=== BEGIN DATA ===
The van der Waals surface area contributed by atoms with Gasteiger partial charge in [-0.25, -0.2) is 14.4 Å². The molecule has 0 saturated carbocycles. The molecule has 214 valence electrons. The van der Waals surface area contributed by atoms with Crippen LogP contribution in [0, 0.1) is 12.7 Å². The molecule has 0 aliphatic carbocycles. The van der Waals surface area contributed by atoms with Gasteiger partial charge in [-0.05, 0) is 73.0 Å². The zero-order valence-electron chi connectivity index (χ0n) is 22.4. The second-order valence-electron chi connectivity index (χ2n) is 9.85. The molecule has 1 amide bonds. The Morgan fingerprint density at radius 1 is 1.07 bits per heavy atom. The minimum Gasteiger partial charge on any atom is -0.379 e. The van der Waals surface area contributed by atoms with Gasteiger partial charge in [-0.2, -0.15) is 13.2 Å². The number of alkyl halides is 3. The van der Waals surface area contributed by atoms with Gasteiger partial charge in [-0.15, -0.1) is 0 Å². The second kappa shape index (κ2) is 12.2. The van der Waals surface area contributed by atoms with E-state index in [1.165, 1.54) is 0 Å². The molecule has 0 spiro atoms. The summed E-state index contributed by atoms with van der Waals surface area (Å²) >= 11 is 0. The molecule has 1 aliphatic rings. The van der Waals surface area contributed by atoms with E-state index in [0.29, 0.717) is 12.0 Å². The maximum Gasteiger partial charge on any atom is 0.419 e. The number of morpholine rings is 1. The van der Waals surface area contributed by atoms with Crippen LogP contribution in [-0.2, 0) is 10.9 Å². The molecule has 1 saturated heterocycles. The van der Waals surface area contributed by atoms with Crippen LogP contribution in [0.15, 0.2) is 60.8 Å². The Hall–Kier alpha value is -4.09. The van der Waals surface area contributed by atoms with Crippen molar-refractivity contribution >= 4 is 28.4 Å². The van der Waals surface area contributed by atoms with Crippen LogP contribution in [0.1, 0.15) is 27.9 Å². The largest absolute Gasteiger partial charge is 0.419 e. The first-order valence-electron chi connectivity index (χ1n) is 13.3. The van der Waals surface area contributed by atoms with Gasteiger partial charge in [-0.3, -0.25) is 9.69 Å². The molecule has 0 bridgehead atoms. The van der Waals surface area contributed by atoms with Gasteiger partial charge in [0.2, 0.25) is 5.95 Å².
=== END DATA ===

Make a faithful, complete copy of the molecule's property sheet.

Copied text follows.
The van der Waals surface area contributed by atoms with Gasteiger partial charge in [-0.25, -0.2) is 14.4 Å². The molecule has 0 saturated carbocycles. The molecule has 214 valence electrons. The van der Waals surface area contributed by atoms with Crippen LogP contribution in [0, 0.1) is 12.7 Å². The molecule has 0 aliphatic carbocycles. The van der Waals surface area contributed by atoms with Gasteiger partial charge in [-0.05, 0) is 73.0 Å². The zero-order valence-electron chi connectivity index (χ0n) is 22.4. The second-order valence-electron chi connectivity index (χ2n) is 9.85. The molecule has 1 amide bonds. The Morgan fingerprint density at radius 1 is 1.07 bits per heavy atom. The minimum Gasteiger partial charge on any atom is -0.379 e. The van der Waals surface area contributed by atoms with Gasteiger partial charge in [-0.2, -0.15) is 13.2 Å². The number of alkyl halides is 3. The van der Waals surface area contributed by atoms with Gasteiger partial charge in [-0.15, -0.1) is 0 Å². The second kappa shape index (κ2) is 12.2. The van der Waals surface area contributed by atoms with E-state index in [1.165, 1.54) is 0 Å². The molecule has 0 spiro atoms. The summed E-state index contributed by atoms with van der Waals surface area (Å²) >= 11 is 0. The molecule has 1 aliphatic rings. The van der Waals surface area contributed by atoms with E-state index in [0.29, 0.717) is 12.0 Å². The maximum Gasteiger partial charge on any atom is 0.419 e. The number of morpholine rings is 1. The van der Waals surface area contributed by atoms with Crippen LogP contribution in [-0.2, 0) is 10.9 Å². The molecule has 1 saturated heterocycles. The van der Waals surface area contributed by atoms with Crippen LogP contribution in [0.15, 0.2) is 60.8 Å². The Hall–Kier alpha value is -4.09. The van der Waals surface area contributed by atoms with Crippen molar-refractivity contribution >= 4 is 28.4 Å². The van der Waals surface area contributed by atoms with Crippen LogP contribution in [0.1, 0.15) is 27.9 Å². The largest absolute Gasteiger partial charge is 0.419 e. The first-order valence-electron chi connectivity index (χ1n) is 13.3. The van der Waals surface area contributed by atoms with Gasteiger partial charge in [-0.3, -0.25) is 9.69 Å². The molecule has 0 bridgehead atoms. The van der Waals surface area contributed by atoms with Gasteiger partial charge in [0.2, 0.25) is 5.95 Å².